Friday, June 26, 2009

Kim (2008) The Role of Task-Induced Involvement and Learner Proficiency in L2 Vocabulary Acquisition

Cited by 1 [ATGSATOP]

Another paper that I am reading as part of a meta-analysis of second language vocabulary learning. I had started to read this and then paused for three weeks while I read three background theoretical papers (Laufer & Hulstijn, 2001; Hulstijn, 2001; Hulstijin, 2003) that made this one much easier to understand.

This paper is an experimental study in two parts designed to test L&H's involvement load hypothesis. One concern is control of time on task, since this varied in L&H's experimental attempt to assess involvement load hypothesis. Knight (1994) apparently brings this issue up in general for things like dictionary look up tasks. All through I was concerned with precisely how vocabulary knowledge was being measured. Like Folse (2006) Kim used the Vocabulary Knowledge Scale (VKS; Paribahkt & Wesche, 1993) but I still wonder what L&H used - later on it is described as providing L1 translation or English explanations. Laufer's (2003) experiment gave support for different performance based on different levels of involvement load, however another experiment in the set gave varying performance for three tasks that were supposed to have the same involvement load (distribution was different?). Am keen to know Laufer's explanation of that - that paper also on our reading list?

Laufer (2001) apparently indicates that involvement load construct should generalise from textual to face to face audio situations, which I had assumed, but good to be able to reference that assertion given the wide range of studies we are applying the concept to.  I was unsure of the meaning of interactionally modified input versus interactionaly modified output, and in particular the concept of premodified input, although this is in the context of L&H(2001) that I guess I should be reading.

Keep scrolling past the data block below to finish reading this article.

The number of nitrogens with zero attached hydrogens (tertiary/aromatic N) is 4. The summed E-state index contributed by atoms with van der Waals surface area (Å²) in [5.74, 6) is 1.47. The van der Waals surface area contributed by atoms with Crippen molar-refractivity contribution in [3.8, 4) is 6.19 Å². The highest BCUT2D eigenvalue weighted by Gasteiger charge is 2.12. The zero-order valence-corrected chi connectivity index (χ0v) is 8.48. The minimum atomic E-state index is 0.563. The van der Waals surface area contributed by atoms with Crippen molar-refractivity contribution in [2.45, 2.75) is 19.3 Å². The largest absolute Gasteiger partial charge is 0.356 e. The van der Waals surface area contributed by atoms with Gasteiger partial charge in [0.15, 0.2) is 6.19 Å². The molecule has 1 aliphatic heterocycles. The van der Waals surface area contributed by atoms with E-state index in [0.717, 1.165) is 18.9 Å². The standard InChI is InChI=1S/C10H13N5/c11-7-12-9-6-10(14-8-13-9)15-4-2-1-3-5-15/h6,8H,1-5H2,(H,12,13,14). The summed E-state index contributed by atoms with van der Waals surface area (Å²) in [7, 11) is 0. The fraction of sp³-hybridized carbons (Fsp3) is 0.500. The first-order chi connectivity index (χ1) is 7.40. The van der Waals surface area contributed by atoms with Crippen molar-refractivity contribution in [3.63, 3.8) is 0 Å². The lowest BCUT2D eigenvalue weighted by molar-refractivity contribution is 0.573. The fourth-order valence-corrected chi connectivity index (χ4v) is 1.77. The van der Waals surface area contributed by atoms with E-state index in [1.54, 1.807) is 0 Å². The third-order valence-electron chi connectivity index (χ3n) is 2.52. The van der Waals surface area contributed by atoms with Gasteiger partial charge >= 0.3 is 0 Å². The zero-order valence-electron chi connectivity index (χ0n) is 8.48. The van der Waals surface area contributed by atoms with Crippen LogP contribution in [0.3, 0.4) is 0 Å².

I was concerned about the random assignment implications of the split between the two experiments. One of the experimental groups from the first experiment is compared with a group constructed for the second experiment, which I think was run subsequently, and although similar had a slightly different mix of ages and nationalities.

Another concern is that it seems we could explain results independently of involvement load. In the reading condition the learners attention is only drawn to the target words through emphasis and glossing. In the gap-fill condition the learners attention is drawn to 15 words, and in the composition and sentence writing conditions the learners attention is drawn to the 10 words they will be tested on. Purely in terms of attention one might expect to see the results that were achieved. In the experiment that tested the three different involvement load levels, the immediate post test only distinguished the composition group as significantly higher, while the delayed post test distinguished all three - there was no interaction or main effect for proficiency level. The second experiment made no distinction between the composition and sentence-writing tasks. I had been wondering earlier if the results could all be explained in terms of receptive/productive or active/passive differences, although the significant difference between reading and gap-fill at post-test could not, but now I realise that there were 15 words being brought to attention in the gap-fill task, it seems that the results can all be explained in terms of attentional resources. Another question is whether the comprehension questions needed understanding of the target words in order to be answered (looking at appendix b I would say not really).